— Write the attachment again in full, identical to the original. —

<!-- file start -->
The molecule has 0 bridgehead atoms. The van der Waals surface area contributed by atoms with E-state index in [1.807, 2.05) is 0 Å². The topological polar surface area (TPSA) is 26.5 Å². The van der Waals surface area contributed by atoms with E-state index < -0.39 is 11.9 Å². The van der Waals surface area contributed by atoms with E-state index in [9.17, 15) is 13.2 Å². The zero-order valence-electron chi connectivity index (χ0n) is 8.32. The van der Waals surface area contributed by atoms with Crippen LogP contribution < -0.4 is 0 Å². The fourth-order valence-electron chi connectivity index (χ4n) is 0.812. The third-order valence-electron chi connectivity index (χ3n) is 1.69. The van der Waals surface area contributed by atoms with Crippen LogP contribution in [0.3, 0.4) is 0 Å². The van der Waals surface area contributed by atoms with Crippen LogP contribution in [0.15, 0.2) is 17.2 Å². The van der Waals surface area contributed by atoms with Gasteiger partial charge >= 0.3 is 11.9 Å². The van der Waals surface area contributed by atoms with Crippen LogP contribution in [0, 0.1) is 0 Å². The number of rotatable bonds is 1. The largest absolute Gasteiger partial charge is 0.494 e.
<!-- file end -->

The molecule has 0 bridgehead atoms. The van der Waals surface area contributed by atoms with E-state index in [1.807, 2.05) is 0 Å². The topological polar surface area (TPSA) is 26.5 Å². The van der Waals surface area contributed by atoms with E-state index < -0.39 is 11.9 Å². The van der Waals surface area contributed by atoms with E-state index in [9.17, 15) is 13.2 Å². The zero-order valence-electron chi connectivity index (χ0n) is 8.32. The van der Waals surface area contributed by atoms with Crippen LogP contribution < -0.4 is 0 Å². The fourth-order valence-electron chi connectivity index (χ4n) is 0.812. The third-order valence-electron chi connectivity index (χ3n) is 1.69. The van der Waals surface area contributed by atoms with Crippen LogP contribution in [0.3, 0.4) is 0 Å². The van der Waals surface area contributed by atoms with Crippen LogP contribution in [0.15, 0.2) is 17.2 Å². The van der Waals surface area contributed by atoms with Gasteiger partial charge >= 0.3 is 11.9 Å². The van der Waals surface area contributed by atoms with Crippen LogP contribution in [0, 0.1) is 0 Å². The number of rotatable bonds is 1. The largest absolute Gasteiger partial charge is 0.494 e.